The 632 square mile South Downs National Park stretches along the southern coast of England from Beachy Head in East Sussex to the edge of Winchester in Hampshire, echoing ancient times and historic places.
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The South Downs is nationally recognised for its natural beauty and the opportunities it offers for recreation, and this is one reason it has been made into a National Park. Designating the area as a national park also helps to conserve and enhance the natural beauty, wildlife, and cultural heritage of the area.
Pasture and woodland in east Hampshire, hills in West Sussex, woods, and heathland make up the mix. The chalk hills and downlands were created by constant livestock grazing over thousands of years. The diverse landscape makes it an ideal home for native plants, rare butterflies, grasshoppers, birds, snakes and lizards.
Located in the most densely populated corner of the UK the landscape today includes 85% farmland, green fields, Victorian and Regency coastal towns and picturesque villages. Though well used by man, it still retains the nature of the land.
Covered by water one hundred million years ago, the rolling windswept hills, dry valleys and great chalk cliffs are riddled with the remains of Bronze Age barrows and Iron Age hill-forts. The most spectacular barrows are Devil’s Jumps with their five huge round mounds and ditches dominating the landscape. The large banks and ditches of Cissbury Ring, a hill-fort constructed of chalk, date from 350BC.
Elaborate mosaics of Roman villas tell of life in the past—Fishbourne Roman Villa is the largest Roman domestic building found in Britain. Old houses are faced with flints dug from chalk pits. Small stone-built churches, with Saxon elements still visible, dot the region. Medieval castles play host to visitors. Stately homes speak of past and present wealth and prestige.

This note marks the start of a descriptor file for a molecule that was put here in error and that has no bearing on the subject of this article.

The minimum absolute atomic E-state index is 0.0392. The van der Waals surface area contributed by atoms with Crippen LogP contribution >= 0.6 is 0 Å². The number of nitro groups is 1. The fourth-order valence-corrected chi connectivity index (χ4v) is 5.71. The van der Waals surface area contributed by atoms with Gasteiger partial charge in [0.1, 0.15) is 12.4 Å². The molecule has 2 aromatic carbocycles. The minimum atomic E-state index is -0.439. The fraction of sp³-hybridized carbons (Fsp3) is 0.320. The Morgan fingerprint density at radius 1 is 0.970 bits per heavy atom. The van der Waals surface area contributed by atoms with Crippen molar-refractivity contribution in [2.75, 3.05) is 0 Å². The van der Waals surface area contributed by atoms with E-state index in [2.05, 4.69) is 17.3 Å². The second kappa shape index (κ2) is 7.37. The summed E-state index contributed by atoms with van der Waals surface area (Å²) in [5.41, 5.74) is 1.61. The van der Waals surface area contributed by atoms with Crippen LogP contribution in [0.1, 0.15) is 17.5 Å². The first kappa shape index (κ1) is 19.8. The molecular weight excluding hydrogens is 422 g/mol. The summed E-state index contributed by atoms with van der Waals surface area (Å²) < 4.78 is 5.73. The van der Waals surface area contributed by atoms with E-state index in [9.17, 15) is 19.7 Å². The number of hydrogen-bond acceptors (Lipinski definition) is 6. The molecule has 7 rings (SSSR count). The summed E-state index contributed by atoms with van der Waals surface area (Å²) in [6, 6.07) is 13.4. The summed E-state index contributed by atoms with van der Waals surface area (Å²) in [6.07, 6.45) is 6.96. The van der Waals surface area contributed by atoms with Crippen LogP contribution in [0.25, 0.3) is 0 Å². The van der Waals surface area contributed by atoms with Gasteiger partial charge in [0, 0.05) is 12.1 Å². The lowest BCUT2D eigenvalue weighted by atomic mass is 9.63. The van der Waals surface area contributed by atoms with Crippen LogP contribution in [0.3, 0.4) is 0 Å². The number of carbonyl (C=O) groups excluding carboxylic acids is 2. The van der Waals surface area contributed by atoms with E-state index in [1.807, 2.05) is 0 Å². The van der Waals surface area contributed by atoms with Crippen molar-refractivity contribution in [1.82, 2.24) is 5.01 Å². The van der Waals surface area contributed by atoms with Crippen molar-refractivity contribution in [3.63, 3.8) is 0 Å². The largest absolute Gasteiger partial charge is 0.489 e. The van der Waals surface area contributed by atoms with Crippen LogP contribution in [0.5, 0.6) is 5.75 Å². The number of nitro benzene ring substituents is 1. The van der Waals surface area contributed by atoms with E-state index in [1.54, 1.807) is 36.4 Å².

Alice Holt Forest, the northerly most tip of the new National Park boundary, is a gateway to the South Downs National Park for the huge populations living in Surrey, Hampshire and Greater London. The forest has more than 290,000 visitors every year and is used by CTC, the national cyclists’ organisation, as a national model of best practice for its Cycling for All programme. The forest also boasts one of the highest treetop Go Ape! courses in the country, a café, education centre, adventure play areas for children of all ages and well-marked trails for cycling, walking, or horse riding.
Rising 534 feet above sea level, with panoramic views across the sea, Beachy Head lies just west of Eastbourne. Strong winds and crashing waves add to the drama of dwellings teetering on the edge of stunning chalk cliffs, losing their battle with the sea at the rate of one metre per year. From dramatic cliffs to rolling hills to man-made structures, the South Downs National Park, with its wide-open views, is a place of startling beauty.
For a map of the boundaries of the South Downs National Park go to
Natural England and scroll down the page.
Cissbury Ring courtesy Trish Steel at Geograph Britain and Ireland
Farm and South Downs way courtesy South of England Image Library